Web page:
Browsing named entities in Comte de Paris, History of the Civil War in America. Vol. 3. (ed. Henry Coppee , LL.D.). You can also browse the collection for Suffolk, Va. (Virginia, United States) or search for Suffolk, Va. (Virginia, United States) in all documents.

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Comte de Paris, History of the Civil War in America. Vol. 3. (ed. Henry Coppee , LL.D.), Book I:—the war on the Rapidan. (search)
ck, and the largest portion of it was sent to Suffolk, a place which the Confederates were preparinll find him at a later period laying siege to Suffolk. There, as we have stated, the Ninth corps cicinity of the inland sea of North Carolina. Suffolk thus commands an isthmus which connects Norfoid not again venture into the neighborhood of Suffolk. We have pointed out elsewhere the distrib the attack of which he had been notified. Suffolk formed a vast intrenched camp, consisting of , coming from the west and south, converge at Suffolk, while Hood, following that of South Quay, cat bank of the Nansemond, appeared in front of Suffolk. But the defenders of this place were fully Federal navy was represented in the waters of Suffolk only by a river-boat The Mount Washington,e that portion of the river comprised between Suffolk and Hill's Point; this was to invite the eneme President. Longstreet only remained before Suffolk long enough to withdraw his materiel, and on [19 more...]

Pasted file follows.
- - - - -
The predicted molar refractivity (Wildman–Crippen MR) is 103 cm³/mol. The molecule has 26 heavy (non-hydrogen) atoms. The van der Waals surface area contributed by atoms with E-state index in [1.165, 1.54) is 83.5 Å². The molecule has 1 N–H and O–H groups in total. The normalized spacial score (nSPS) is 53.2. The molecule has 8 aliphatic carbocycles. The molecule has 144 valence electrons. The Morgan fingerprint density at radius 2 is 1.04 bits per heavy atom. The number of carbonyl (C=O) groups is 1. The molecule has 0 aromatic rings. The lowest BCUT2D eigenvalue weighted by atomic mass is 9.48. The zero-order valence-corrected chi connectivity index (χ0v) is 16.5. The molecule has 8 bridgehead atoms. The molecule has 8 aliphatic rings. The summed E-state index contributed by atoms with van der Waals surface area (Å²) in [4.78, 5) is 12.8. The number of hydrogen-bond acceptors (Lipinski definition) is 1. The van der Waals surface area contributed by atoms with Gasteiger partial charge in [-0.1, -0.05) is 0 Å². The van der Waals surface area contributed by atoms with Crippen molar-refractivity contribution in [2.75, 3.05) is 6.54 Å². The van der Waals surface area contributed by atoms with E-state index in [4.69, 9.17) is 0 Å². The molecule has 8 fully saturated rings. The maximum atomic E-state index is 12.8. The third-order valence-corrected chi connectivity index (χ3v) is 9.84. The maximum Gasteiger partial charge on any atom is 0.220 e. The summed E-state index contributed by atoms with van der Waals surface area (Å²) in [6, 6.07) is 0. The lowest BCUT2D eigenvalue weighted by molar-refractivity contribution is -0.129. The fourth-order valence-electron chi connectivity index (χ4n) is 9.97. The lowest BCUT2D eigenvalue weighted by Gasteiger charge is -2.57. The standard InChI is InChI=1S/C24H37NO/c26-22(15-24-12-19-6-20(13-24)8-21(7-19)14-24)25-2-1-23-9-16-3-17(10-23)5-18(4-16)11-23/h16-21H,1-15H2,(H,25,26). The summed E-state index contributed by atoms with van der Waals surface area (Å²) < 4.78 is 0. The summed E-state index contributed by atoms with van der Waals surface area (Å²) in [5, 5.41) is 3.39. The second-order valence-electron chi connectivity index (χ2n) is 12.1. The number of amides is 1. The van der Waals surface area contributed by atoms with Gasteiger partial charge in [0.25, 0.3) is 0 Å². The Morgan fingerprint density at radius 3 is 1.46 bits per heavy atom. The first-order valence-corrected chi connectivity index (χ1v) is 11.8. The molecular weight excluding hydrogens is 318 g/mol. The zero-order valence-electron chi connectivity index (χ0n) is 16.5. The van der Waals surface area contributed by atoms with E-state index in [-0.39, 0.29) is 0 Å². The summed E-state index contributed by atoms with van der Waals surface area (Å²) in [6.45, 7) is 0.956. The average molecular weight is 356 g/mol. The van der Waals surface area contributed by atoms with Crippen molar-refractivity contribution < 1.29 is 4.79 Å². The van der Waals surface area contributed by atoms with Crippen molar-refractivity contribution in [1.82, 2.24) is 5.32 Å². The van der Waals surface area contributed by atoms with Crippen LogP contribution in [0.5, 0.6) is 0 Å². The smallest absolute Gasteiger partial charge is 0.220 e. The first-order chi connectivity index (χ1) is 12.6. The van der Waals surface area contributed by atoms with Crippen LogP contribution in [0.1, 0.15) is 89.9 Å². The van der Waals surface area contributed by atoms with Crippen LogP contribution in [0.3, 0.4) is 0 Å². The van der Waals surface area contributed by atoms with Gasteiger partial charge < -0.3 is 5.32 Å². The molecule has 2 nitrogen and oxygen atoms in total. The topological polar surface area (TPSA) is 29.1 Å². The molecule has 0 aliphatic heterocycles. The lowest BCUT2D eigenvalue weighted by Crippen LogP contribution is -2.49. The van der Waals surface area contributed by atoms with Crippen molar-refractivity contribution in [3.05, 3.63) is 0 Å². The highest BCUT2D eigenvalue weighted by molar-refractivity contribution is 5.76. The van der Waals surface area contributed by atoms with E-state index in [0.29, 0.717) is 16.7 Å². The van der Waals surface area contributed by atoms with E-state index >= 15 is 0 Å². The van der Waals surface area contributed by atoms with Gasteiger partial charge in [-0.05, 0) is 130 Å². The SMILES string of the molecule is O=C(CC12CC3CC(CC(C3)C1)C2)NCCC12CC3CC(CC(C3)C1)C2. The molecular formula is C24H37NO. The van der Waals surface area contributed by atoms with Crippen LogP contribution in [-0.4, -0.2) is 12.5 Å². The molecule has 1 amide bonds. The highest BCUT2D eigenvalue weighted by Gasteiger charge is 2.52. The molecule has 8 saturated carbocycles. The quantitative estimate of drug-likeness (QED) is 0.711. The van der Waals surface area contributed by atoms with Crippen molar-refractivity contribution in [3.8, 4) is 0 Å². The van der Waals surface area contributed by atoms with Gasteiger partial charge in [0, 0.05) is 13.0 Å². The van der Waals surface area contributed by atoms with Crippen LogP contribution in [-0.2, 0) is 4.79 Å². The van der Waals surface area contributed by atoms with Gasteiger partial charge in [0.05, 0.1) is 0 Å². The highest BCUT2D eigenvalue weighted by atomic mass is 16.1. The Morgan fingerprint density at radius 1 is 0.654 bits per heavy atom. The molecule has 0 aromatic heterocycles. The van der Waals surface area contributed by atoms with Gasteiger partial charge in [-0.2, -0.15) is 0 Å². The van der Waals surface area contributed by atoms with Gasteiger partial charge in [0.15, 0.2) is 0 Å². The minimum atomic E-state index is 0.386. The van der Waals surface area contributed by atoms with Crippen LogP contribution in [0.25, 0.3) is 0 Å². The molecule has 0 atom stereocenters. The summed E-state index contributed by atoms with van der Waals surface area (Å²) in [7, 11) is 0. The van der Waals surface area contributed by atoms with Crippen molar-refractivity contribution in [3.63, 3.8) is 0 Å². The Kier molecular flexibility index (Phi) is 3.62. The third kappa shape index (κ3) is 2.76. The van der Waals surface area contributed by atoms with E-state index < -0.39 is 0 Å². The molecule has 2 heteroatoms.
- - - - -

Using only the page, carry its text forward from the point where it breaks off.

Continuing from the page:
Comte de Paris, History of the Civil War in America. Vol. 3. (ed. Henry Coppee , LL.D.), Book II:—--the Mississippi. (search)
nd men to join Pemberton at Vicksburg or menace Milliken's Bend and prevent the Federal navy from blockading that city on the river-side. Gardner, evacuating Port Hudson, would have brought his little army to Jackson, instead of sending only a few regiments. Finally, since Lee could dispense with Longstreet's corps and gain the battle of Chancellorsville without him, instead of letting those choice troops waste their time and trouble in an operation of so little importance as the siege of Suffolk, they might have been sent to the borders of the Mississippi. The troops taken from Bragg and Beauregard in the early part of May should have been forwarded sooner in order to reinforce Pemberton, or all those whose departure had been ordered after the battle of Champion's Hill should have been sent with this first instalment, to place Johnston at once in possession of the elements for forming a real army. Pemberton's mistakes are shown by the narrative of the campaign itself: it is suf
Comte de Paris, History of the Civil War in America. Vol. 3. (ed. Henry Coppee , LL.D.), Book III:—Pennsylvania. (search)
k of reinforcing and reorganizing it. The return of the three divisions that had been besieging Suffolk, the forwarding of new regiments which had been withdrawn from points of least importance for dr Lee in Virginia, a whole army corps was left at Port Royal, one division at New Berne, two at Suffolk, and one in the peninsula of Virginia, to waste away without a purpose, without any plan of cameck had unnecessarily left under Keyes' command in the peninsula of Virginia since the siege of Suffolk had been raised would then have swelled the ranks of the Army of the Potomac, while the latter,mall army occupied the mouths of the James and York Rivers. Since the raising of the siege of Suffolk this force should have been reduced to such garrisons as were necessary for the defence of straourteen thousand under Peck, who since the 1st of May had scarcely had an enemy before them at Suffolk, and from eight to ten thousand of the twelve thousand who under Keyes were occupying their lei